UNITED STATES DISTRICT COURT FOR THE SOUTHERN DISTRICT OF ILLINOIS
October 16, 2006
ANITA DRIVEN, PLAINTIFF,
J. BUCKS, DEFENDANT.
The opinion of the court was delivered by: J. Phil Gilbert District Judge
MEMORANDUM AND ORDER
This matter comes before the Court on a variety of motions of plaintiff Anita Driven ("Driven").
I. Motion for Leave to Proceed in Forma Pauperis (Doc. 2) and Motion for Service of Process at Government Expense (Doc. 4)
Driven asks the Court to allow her to proceed in this case in forma pauperis and to order the United States Marshal Service to serve her complaint on defendant J. Bucks. A federal court may permit an indigent party to proceed without pre-payment of fees. 28 U.S.C. § 1915(a)(1). Nevertheless, a court can deny a qualified plaintiff leave to file in forma pauperis or can dismiss a case if the action is clearly frivolous or malicious. 28 U.S.C. § 1915(e)(2)(B)(i). The test for determining if an action is frivolous or without merit is whether the plaintiff can make a rational argument on the law or facts in support of the claim. Neitzke v. Williams, 490 U.S. 319, 325 (1989); Corgain v. Miller, 708 F.2d 1241, 1247 (7th Cir. 1983). When assessing a petition to proceed in forma pauperis, a district court should inquire into the merits of the petitioner's claims, and if the court finds them to be frivolous, it should deny leave to proceed in forma pauperis. Lucien v. Roegner, 682 F.2d 625, 626 (7th Cir. 1982).
The Court is satisfied from Driven's affidavit that she is indigent. Furthermore, the Court does not find anything in the file to indicate that this action is frivolous or malicious. Therefore, the Court GRANTS the motion to proceed in forma pauperis without prepayment of fees and costs (Doc. 2). The Court notes, however, that should it become apparent that the action is frivolous or malicious at any time in the future, it may dismiss the case pursuant to 28 U.S.C. § 1915(e)(2)(B)(i).
The Court further notes that because the Court has authorized to proceed in forma pauperis, under Federal Rule of Civil Procedure 4(c)(2), it must appoint an agent to serve process for her. Accordingly, the Court GRANTS Driven's motion for service of process at government expense (Doc. 4) and APPOINTS the United States Marshal to serve process in this case. Accordingly, the Court DIRECTS the plaintiff to provide to the United States Marshal Service the summons issued in this case, the appropriately completed USM-285 forms and sufficient copies of the complaint for service.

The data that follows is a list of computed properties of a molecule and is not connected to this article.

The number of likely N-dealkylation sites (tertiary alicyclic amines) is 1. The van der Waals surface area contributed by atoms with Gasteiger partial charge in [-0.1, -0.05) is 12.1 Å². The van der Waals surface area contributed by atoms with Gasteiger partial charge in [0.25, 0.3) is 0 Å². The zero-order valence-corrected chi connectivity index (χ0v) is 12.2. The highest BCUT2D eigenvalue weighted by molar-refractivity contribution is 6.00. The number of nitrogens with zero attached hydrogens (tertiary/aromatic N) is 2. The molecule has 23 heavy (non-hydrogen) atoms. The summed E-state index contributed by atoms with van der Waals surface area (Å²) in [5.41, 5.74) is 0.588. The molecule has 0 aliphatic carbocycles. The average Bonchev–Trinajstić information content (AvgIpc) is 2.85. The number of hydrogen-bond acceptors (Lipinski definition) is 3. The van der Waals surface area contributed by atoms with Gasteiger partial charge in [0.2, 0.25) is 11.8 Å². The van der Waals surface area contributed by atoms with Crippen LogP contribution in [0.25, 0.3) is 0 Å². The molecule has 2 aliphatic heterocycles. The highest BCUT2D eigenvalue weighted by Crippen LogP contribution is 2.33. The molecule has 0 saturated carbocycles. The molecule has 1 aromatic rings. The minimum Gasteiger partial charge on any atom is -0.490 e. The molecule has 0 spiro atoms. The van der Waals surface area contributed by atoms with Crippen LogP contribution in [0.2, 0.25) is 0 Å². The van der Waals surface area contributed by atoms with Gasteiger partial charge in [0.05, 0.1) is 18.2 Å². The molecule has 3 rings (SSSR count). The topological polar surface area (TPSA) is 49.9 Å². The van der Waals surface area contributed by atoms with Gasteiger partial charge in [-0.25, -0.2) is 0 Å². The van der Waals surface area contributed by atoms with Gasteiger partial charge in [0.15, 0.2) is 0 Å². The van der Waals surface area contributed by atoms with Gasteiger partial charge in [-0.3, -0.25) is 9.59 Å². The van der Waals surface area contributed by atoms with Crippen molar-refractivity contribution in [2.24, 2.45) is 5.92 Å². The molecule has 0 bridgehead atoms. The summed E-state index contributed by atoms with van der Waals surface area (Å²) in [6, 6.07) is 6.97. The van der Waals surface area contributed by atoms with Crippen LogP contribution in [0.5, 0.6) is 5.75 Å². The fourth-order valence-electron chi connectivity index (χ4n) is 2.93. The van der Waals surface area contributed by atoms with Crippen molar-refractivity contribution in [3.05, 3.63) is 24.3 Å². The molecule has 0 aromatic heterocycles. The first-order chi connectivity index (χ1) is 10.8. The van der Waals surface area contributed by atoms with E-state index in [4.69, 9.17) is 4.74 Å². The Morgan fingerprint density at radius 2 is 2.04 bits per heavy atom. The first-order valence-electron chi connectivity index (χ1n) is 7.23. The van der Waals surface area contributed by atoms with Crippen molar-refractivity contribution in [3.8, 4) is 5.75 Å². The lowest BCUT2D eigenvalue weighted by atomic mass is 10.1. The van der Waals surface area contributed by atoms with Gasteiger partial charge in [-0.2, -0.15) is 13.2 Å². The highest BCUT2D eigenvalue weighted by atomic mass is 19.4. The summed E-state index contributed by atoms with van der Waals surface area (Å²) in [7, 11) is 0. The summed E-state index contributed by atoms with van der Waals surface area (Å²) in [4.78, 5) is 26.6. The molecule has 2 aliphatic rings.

The Court further DIRECTS the United States Marshal, upon receipt of the aforementioned documents from the plaintiff and pursuant to Federal Rule of Civil Procedure 4(c)(2), to serve a copy of summons, complaint and this order upon the defendant in any manner consistent with Federal Rule of Civil Procedure 4, as directed by the plaintiff. Costs of service shall be borne by the United States.
II. Motion for Appointment of Counsel (Doc. 3)
Driven asks the Court to appoint her counsel in this case. Whether to appoint an attorney to represent an indigent civil litigant is within the sound discretion of the district court. Jackson v. County of McLean, 953 F.2d 1070, 1071 (7th Cir. 1992). There is absolutely no right to appointment of counsel in a civil case. Forbes v. Edgar, 112 F.3d 262, 264 (7th Cir. 1997). Pursuant to 28 U.S.C. § 1915(e)(1), the Court may request the assistance of counsel in an appropriate civil case where a litigant is proceeding in forma pauperis. Mallard v. United States District Court, 490 U.S. 296 (1989). The Court also has inherent authority to appoint counsel to ensure the orderly prosecution of litigation in the district. Members of the bar of this Court are obligated to accept appointments, provided an appointment is not made more than once during a 12-month period. Local Rule 83.1(i).
In deciding the request for counsel, the Court should consider all relevant information with emphasis on the following factors:
(1) plaintiff's diligence in attempting to secure counsel;
(2) the apparent merit of plaintiff's claim;
(3) plaintiff's ability to investigate crucial facts;
(4) the extent to which the skill of an attorney is needed to ensure truthful exposure of the facts;
(5) plaintiff's ability to manage the litigation and present his case; and
(6) the complexity of the issues.
Jackson, 953 F.2d at 1071-73; McNeil v. Lowney, 831 F.2d 1368, 1371-2 (7th Cir. 1987); see Luttrell v. Nickel, 129 F.3d 933, 936 (7th Cir. 1997).
Plaintiff has not addressed any of the relevant circumstances in her motion. Accordingly, the Court DENIES the motion (Doc. 3) without prejudice to filing another motion addressing the relevant circumstances.
IT IS SO ORDERED.
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